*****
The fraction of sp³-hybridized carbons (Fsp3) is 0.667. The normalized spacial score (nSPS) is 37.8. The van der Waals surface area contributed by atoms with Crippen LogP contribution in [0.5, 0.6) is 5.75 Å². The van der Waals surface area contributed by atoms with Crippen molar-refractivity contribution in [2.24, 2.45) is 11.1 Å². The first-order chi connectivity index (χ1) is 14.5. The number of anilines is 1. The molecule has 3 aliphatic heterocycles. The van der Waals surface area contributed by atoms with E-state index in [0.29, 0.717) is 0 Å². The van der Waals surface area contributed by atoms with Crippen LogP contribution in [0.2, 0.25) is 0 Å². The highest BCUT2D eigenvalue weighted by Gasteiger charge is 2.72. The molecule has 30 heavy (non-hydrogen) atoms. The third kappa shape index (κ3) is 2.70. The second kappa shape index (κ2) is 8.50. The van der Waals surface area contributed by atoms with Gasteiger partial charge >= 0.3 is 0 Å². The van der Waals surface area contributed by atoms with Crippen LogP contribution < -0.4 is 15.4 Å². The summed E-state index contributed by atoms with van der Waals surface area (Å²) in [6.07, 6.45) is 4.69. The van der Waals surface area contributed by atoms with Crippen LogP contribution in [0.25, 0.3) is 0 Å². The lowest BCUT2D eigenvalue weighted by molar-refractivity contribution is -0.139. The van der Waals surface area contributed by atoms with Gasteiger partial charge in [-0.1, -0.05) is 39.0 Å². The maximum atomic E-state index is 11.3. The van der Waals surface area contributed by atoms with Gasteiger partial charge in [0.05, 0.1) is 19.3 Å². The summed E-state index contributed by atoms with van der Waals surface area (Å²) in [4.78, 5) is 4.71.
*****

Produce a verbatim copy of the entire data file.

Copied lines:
The fraction of sp³-hybridized carbons (Fsp3) is 0.667. The normalized spacial score (nSPS) is 37.8. The van der Waals surface area contributed by atoms with Crippen LogP contribution in [0.5, 0.6) is 5.75 Å². The van der Waals surface area contributed by atoms with Crippen molar-refractivity contribution in [2.24, 2.45) is 11.1 Å². The first-order chi connectivity index (χ1) is 14.5. The number of anilines is 1. The molecule has 3 aliphatic heterocycles. The van der Waals surface area contributed by atoms with E-state index in [0.29, 0.717) is 0 Å². The van der Waals surface area contributed by atoms with Crippen LogP contribution in [0.2, 0.25) is 0 Å². The highest BCUT2D eigenvalue weighted by Gasteiger charge is 2.72. The molecule has 30 heavy (non-hydrogen) atoms. The third kappa shape index (κ3) is 2.70. The second kappa shape index (κ2) is 8.50. The van der Waals surface area contributed by atoms with Gasteiger partial charge >= 0.3 is 0 Å². The van der Waals surface area contributed by atoms with Crippen LogP contribution < -0.4 is 15.4 Å². The summed E-state index contributed by atoms with van der Waals surface area (Å²) in [6.07, 6.45) is 4.69. The van der Waals surface area contributed by atoms with Crippen LogP contribution in [0.25, 0.3) is 0 Å². The lowest BCUT2D eigenvalue weighted by molar-refractivity contribution is -0.139. The van der Waals surface area contributed by atoms with Gasteiger partial charge in [-0.1, -0.05) is 39.0 Å². The maximum atomic E-state index is 11.3. The van der Waals surface area contributed by atoms with Gasteiger partial charge in [0.05, 0.1) is 19.3 Å². The summed E-state index contributed by atoms with van der Waals surface area (Å²) in [4.78, 5) is 4.71.